I spoke recently to the council member of a university who is personally very committed to the potential of online learning and the sort of future that Gates and others are promoting. He was concerned that while his university are considering increased investment in online learning, the policy drivers at a national level favour investment in buildings and facilities.
My point – it’s all very well talking about these exciting futures and visions of what our education organisations may become – but unless our national policies support such endeavour we’re committed to more of the same. Meanwhile our NZ tertiary institutions will continue to lose NZ students to overseas universities that have already entered this new world of virtual and online learning, and have developed programmes with the flexibility, support and structures that appeal to 21st Century learners.
4 thoughts on “Where is the policy support???”
An excellent post Derek. It highlights the inherent inertia encountered when attempting to graft new approaches and the new reality on a rigidly traditional existing system. I’ve seen it at first hand and was at first disbelieving but then realised that only a fresh start would actually overcome the obstacles. Many HE principles and approaches are literally medieval and their is a huge fear within institutions that they will lose credibility and kudos. It’s safer and easier not to change, as you point out.
It could be a generation and only after students have gone on to leading success in their professions before attitudes and regulations change. Catch 22.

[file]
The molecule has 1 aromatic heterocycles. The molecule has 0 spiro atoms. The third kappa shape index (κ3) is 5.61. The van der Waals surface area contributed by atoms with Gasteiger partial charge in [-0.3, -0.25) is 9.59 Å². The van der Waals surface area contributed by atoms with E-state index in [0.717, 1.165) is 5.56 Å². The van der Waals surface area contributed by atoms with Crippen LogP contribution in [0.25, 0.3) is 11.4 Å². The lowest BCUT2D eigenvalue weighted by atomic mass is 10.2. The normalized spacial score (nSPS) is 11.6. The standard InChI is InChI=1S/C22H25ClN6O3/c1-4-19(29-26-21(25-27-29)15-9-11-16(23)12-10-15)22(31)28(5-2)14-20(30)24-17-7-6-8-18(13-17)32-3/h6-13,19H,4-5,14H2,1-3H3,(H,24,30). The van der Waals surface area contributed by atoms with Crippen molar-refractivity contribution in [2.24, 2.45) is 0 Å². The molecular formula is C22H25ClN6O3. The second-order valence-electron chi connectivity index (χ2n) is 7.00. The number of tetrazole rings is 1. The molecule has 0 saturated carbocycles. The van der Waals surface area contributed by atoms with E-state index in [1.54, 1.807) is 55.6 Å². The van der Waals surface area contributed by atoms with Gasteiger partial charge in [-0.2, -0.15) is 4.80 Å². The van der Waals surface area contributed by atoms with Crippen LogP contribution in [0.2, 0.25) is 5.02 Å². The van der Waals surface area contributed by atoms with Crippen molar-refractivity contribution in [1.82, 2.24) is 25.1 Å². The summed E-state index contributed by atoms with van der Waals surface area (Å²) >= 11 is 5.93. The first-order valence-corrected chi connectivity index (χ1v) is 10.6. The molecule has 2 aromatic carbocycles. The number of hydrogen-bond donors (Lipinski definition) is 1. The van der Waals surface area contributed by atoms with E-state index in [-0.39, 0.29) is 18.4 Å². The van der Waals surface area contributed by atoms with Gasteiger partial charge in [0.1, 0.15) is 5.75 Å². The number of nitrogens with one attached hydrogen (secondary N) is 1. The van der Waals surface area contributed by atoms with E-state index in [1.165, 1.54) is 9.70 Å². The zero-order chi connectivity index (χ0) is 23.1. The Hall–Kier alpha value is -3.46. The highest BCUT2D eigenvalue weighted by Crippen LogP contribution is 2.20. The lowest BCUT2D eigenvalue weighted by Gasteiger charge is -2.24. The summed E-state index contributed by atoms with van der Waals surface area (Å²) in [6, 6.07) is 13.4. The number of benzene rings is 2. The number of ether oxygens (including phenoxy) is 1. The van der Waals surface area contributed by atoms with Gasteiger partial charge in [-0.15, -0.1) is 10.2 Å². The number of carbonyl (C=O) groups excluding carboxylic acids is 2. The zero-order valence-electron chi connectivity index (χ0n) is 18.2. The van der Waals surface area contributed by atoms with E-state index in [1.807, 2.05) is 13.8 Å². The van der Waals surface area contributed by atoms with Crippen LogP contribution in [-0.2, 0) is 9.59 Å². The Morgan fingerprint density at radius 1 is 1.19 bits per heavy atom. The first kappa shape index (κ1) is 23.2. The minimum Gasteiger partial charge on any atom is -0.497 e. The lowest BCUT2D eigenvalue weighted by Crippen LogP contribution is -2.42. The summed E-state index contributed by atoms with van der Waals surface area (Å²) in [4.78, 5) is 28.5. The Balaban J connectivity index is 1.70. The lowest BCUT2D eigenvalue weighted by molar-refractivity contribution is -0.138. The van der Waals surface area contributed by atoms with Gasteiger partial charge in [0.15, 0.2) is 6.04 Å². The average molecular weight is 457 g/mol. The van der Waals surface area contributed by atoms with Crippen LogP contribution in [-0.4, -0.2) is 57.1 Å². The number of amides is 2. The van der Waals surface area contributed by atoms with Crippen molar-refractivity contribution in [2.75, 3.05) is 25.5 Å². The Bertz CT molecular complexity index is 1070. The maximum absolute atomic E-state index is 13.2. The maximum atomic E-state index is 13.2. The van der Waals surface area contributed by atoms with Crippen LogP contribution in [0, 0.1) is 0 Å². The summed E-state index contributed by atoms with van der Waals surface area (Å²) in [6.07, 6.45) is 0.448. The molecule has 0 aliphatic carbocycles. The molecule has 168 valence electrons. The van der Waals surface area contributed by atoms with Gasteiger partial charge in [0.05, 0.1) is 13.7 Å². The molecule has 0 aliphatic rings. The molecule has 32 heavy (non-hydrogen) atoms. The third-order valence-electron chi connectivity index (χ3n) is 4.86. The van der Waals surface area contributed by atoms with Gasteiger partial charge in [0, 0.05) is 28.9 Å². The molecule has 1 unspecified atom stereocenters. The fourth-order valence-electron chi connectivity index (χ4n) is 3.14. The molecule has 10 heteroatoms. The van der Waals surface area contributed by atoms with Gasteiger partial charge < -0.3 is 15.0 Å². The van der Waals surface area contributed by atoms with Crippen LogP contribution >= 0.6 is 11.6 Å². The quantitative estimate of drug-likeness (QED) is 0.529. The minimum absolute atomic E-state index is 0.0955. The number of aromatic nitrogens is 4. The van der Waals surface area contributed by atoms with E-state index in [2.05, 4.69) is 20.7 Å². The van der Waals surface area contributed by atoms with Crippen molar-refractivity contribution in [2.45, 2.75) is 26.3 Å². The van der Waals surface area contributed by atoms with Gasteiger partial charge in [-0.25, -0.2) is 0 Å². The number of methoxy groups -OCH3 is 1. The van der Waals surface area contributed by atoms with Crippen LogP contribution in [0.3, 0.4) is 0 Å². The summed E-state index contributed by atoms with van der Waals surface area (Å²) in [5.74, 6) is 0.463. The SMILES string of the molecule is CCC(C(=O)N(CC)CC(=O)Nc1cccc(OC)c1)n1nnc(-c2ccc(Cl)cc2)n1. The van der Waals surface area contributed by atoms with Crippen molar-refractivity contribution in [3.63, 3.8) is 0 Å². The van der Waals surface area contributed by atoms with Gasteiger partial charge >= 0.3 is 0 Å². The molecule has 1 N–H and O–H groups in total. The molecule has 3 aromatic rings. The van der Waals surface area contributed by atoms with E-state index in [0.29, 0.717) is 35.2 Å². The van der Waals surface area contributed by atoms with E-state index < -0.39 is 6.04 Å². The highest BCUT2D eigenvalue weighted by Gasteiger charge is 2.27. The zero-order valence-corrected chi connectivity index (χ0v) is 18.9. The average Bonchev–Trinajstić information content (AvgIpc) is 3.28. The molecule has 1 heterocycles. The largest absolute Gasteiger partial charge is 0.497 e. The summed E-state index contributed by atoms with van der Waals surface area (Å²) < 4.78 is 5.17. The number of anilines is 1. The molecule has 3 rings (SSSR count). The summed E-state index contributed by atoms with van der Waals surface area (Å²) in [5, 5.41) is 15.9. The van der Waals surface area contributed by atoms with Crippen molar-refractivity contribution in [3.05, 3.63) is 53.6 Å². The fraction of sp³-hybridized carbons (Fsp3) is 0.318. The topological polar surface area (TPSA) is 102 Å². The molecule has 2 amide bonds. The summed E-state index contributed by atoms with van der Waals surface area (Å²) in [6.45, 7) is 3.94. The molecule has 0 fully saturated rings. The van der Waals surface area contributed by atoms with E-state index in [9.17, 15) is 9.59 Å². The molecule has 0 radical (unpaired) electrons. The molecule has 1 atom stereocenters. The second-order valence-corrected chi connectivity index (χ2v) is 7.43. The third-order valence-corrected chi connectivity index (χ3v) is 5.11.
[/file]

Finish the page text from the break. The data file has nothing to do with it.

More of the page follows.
I love the phrase ‘academic latency’. Culture is resilient and teachers teach the way they were taught. Evolution alone will never escape the underlying culture.
This is fascinating – particularly as I am on the eve of sending my youngest off to university and questioning the value of it. I have long been disappointed that the universities are not more cross disciplinary and can see the potential for these kinds of changes to blast that open. Maybe they need to focus on capacity building and leave the content to the virtual world.
No beating around the bush, Derek! Good stuff!
I note on the OECD education site, the question has been recently asked: What is the future of school buildings? Reading between the lines, I believe they are really asking: What is the future of schools?
Because schools are essentially not moving, or not moving fast enough – you are generous in your listing of some reasons why – innovators, entrepreneurs, teachers and others will work around schools, and universities in the way Gates is suggesting. And this is not a matter of maybe; it’s happening.
The week saw development on Google Wave end. Most saw this as no problems; others were incensed, and still are. Ning is concerned with some recent PhD research on the amount of interaction on 200 of their sites, randomly selected. The research report was entitled. “90-9-1”. Ninety percent never interact; nine percent do ‘occasionally’ and the bulk of interaction/collaboration is from one percent.
My alternative to Wave – yes, I have been an active user since its inception – is Amazee, a Swiss startup with features that are both excellent and surprising. Located in Zurich, Amazee is supported by one of the Zurich universities researching patterns of interaction on social networking sites. I’m interested to note this formal connection.